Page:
Governments say, “You blew the whistle on yourself, and you have been very tough on yourself.” We have received a lot of praise from them. Still, there’s an impact out there among consumers, and that is going to take time.

WSJ: What are you doing to repair your relationship with consumers?

Mr. Spierings: We have a plan to rebuild our reputation, which has five different platforms. One is really how do we become the NASA of food safety and quality in the world, and I really think we have the technology and the integrated model to deliver on that. We have to be seen as trusted at home. Consumers will only be convinced if they see we are praised at home, welcomed by the government. We must be approachable, visible, available. We need to improve our traceability. Those kinds of things will rebuild confidence.

WSJ: What are you doing to ensure this doesn’t happen again?

Mr. Spierings: People have asked me—can you guarantee that it will never happen again? I can’t. Food-safety risk is unfortunately out there and that’s why in all our systems we have a recall procedure. Big companies in the world do a recall once a week and you don’t hear a lot about that.

WSJ: China is core to your future plans. Why?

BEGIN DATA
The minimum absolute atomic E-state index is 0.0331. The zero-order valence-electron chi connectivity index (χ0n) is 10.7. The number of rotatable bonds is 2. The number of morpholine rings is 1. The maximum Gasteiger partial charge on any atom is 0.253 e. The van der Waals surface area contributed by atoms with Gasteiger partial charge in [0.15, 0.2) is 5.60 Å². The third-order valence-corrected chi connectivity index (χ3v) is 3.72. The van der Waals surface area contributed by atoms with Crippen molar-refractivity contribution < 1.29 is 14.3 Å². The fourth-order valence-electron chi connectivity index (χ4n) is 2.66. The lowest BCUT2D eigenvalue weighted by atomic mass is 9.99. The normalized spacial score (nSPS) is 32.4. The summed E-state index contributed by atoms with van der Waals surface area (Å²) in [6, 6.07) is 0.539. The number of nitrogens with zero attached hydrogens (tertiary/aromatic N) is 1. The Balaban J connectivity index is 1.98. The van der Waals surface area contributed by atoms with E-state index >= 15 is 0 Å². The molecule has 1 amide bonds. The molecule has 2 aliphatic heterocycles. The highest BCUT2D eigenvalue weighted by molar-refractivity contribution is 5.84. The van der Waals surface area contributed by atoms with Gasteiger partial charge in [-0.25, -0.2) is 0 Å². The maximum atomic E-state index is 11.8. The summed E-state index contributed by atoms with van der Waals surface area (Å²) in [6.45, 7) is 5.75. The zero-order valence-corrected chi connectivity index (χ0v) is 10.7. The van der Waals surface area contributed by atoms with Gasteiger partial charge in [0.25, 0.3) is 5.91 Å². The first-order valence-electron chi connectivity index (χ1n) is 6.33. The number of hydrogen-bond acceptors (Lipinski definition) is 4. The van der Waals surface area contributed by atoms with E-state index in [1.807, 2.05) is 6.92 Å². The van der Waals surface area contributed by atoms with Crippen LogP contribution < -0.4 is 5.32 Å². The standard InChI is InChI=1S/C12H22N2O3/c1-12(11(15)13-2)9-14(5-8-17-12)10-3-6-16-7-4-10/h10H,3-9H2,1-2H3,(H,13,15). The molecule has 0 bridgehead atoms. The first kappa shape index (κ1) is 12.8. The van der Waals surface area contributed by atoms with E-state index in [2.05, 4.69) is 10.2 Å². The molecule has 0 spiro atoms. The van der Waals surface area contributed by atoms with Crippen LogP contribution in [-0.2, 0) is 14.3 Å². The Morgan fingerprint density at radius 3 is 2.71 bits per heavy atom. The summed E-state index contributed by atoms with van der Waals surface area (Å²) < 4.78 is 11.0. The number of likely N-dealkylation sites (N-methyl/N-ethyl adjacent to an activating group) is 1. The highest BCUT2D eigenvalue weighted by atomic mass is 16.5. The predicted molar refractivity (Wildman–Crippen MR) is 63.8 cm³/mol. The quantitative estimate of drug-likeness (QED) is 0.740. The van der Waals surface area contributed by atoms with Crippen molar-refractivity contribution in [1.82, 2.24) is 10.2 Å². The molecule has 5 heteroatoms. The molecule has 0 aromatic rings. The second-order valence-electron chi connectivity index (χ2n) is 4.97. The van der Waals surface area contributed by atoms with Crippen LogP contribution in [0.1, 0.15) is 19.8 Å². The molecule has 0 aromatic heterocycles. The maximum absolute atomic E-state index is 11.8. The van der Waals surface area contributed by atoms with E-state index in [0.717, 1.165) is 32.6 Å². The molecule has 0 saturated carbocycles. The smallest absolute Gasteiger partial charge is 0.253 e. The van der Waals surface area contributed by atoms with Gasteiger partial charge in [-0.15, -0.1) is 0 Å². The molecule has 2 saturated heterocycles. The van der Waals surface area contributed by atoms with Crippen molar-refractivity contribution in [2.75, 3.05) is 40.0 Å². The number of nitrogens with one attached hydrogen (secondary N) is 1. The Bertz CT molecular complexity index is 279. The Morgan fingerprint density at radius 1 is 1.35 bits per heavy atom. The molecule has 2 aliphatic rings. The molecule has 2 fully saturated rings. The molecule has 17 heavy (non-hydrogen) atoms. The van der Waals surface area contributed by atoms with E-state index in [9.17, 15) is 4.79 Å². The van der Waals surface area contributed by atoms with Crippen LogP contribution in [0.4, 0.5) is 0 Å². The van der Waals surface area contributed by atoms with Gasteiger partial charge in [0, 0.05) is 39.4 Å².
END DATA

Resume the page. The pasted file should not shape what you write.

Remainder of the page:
Mr. Spierings: Fonterra has the No. 1 or No. 2 position in food service and consumer brand business in five or six markets in the world, but those are the countries with smaller populations. We need to focus on limited geographies where there are a lot of new consumers like Indonesia, China and possibly Brazil. China offers a huge opportunity in digital, e-commerce, in new routes to markets. There is no other market in the world that is so big and where the top three players have less than 20% market share. There is a massive opportunity.

WSJ: What do you like best about your job and what are the main challenges?

Mr. Spierings: Let’s start with the good news. What I really like best about the job is that this is a cooperative with endless possibilities. We have the framework around milk pools, assets and markets around the world and customers to be a true global champion.

What is sometimes a challenge for me is that Fonterra is so big, in a New Zealand context, that we carry a lot of weight on our shoulders for the country, for the dairy sector, and I’m not sure that it’s always appreciated. That may be an understatement.